OPINION: Relying on WebMD is detrimental to your health


Websites like WebMD are redefining the roles of doctor and patient, and not in a positive way.

The Internet has made everything a click away and, medically speaking, this means that both valuable and inaccurate information is at the fingertips of any person who wants it. The side effects of websites like WebMD aren’t all bad, but that doesn’t mean the average Joe should depend on them.

Websites like WebMD give doctors access to a wealth of information that can help them diagnose a variety of illnesses using the information online that was previously limited to hard-to-reach specialists, according to Mashable. That same information, though, is hazardous in the hands of patients that don’t fully understand it.

Dr. Aditi Nerurkar, a primary care physician at Harvard Medical School and Beth Israel Deaconess Medical Center, said in the Mashable article that she sees patients every day who use the Internet as a way to diagnose themselves. They oftentimes come in worried about the dangerous diseases they learned about.

“While I love their sense of curiosity and ownership of their health, their online searches can – and often do – go awry,” she said.

The fear and anxiety that online medical searches cause even has its own diagnosis now. Cyberchondria is the fear and preoccupation with medical concerns that are brought on by self-diagnosis and health research done online.

Many people try to find their symptoms and ailments based on Internet searches, according to Mashable. Many Internet users come across false information and rare and horrific diseases which can cause more harm than good.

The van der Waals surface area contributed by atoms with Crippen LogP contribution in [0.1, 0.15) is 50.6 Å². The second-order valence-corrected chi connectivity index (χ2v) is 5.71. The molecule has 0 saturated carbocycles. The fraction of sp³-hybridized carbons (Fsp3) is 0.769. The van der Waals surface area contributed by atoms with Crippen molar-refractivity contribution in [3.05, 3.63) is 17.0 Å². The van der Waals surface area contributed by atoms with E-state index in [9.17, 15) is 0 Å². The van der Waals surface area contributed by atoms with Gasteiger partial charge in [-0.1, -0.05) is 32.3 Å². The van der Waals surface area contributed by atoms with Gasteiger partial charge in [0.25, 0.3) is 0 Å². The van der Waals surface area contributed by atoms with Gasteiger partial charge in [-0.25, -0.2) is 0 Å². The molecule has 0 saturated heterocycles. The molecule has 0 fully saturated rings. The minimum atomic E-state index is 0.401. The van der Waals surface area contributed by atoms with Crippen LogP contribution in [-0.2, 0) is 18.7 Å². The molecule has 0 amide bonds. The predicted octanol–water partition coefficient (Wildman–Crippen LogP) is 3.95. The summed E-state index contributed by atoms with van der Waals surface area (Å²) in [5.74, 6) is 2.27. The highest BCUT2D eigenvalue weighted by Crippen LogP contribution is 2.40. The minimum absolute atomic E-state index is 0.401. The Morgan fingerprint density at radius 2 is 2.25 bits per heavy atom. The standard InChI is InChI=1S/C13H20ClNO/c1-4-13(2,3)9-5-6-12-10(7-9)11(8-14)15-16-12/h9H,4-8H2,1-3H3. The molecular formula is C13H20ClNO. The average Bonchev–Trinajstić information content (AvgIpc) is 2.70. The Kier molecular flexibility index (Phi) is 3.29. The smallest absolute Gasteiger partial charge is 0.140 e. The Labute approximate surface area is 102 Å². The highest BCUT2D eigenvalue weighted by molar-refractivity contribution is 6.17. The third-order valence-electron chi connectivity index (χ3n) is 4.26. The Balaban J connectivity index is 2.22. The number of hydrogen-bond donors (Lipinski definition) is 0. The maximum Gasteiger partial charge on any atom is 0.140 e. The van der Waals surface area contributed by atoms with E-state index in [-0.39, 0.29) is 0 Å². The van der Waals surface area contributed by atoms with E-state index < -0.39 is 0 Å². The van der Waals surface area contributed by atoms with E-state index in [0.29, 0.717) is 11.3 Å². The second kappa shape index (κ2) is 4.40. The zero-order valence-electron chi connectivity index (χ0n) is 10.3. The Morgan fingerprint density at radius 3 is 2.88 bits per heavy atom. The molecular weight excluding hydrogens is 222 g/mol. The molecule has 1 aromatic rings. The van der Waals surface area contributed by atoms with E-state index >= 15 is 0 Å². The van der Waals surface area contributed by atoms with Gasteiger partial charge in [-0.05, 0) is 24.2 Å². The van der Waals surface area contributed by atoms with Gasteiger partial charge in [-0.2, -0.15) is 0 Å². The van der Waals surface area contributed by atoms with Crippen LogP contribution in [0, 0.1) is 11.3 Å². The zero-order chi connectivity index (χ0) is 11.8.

I’m not saying that WebMD is awful and should never be used, but most people don’t use it correctly, myself included. Seventy-two percent of Internet users say that they have searched online for health information and advice, but (thankfully) 70 percent of U.S. adults still got information or care from a doctor or health care professional, according to the most recent survey conducted by the PEW Research Center.

Other potential problems that online health searches can cause include being over emotional about symptoms and putting off the inevitable (going to the doctor), according to CNN article, “Be careful when diagnosing your ailments online.”

Doctors aren’t there to be your psychiatrist. Yes, they are there to tell you what’s wrong, but they shouldn’t have to spend an hour promising you that you don’t have cancer (a common WebMD ailment). On the other hand, just because you searched something online doesn’t mean you should continue to avoid a trip to see your doctor.

Just knowing how to search the Internet doesn’t make all normal citizens doctors.

“Google doesn’t count as a second opinion,” according to CNN. “If you’re unhappy with your doc’s diagnosis, go get one the traditional way.”

I used to depend on WebMD for instant advice when I was feeling sick or had unknown muscle aches, but now searching online really irritates me. I’m not a doctor, and all the guessing in the world isn’t going to make me feel better; it’s going to make me worry myself sick.

When it comes down to it, medical websites are run off of databases that match key words to their log of ailments and symptoms. They don’t really narrow down the possibilities, and using them could cause you to over diagnose or to even under diagnose, which can be just as dangerous.

According to WebMD, you could have the flu or cancer … but all you actually know for sure is that you have body aches. In the end, searching illnesses online isn’t really helping anyone other than the professionals who actually know what it all means.

Courtney Burke is a senior in mass communications.